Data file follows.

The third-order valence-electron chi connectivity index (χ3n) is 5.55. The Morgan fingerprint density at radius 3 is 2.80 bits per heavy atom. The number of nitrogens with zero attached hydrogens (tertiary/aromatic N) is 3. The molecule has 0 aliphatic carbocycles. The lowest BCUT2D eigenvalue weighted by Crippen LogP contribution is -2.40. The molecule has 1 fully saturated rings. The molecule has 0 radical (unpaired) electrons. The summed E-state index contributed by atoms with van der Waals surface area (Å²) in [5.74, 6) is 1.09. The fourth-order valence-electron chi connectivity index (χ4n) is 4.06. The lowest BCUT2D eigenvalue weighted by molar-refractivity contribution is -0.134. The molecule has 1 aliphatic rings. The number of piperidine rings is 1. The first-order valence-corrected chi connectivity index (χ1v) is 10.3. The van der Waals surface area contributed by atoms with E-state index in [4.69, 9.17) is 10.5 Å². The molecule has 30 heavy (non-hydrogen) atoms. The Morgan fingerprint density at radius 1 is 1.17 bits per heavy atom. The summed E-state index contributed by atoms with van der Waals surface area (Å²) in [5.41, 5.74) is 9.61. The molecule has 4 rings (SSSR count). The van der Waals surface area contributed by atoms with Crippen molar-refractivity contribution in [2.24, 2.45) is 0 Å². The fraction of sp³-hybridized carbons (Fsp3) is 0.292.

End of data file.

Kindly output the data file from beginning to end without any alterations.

The third-order valence-electron chi connectivity index (χ3n) is 5.55. The Morgan fingerprint density at radius 3 is 2.80 bits per heavy atom. The number of nitrogens with zero attached hydrogens (tertiary/aromatic N) is 3. The molecule has 0 aliphatic carbocycles. The lowest BCUT2D eigenvalue weighted by Crippen LogP contribution is -2.40. The molecule has 1 fully saturated rings. The molecule has 0 radical (unpaired) electrons. The summed E-state index contributed by atoms with van der Waals surface area (Å²) in [5.74, 6) is 1.09. The fourth-order valence-electron chi connectivity index (χ4n) is 4.06. The lowest BCUT2D eigenvalue weighted by molar-refractivity contribution is -0.134. The molecule has 1 aliphatic rings. The number of piperidine rings is 1. The first-order valence-corrected chi connectivity index (χ1v) is 10.3. The van der Waals surface area contributed by atoms with E-state index in [4.69, 9.17) is 10.5 Å². The molecule has 30 heavy (non-hydrogen) atoms. The Morgan fingerprint density at radius 1 is 1.17 bits per heavy atom. The summed E-state index contributed by atoms with van der Waals surface area (Å²) in [5.41, 5.74) is 9.61. The molecule has 4 rings (SSSR count). The van der Waals surface area contributed by atoms with Crippen molar-refractivity contribution in [2.24, 2.45) is 0 Å². The fraction of sp³-hybridized carbons (Fsp3) is 0.292.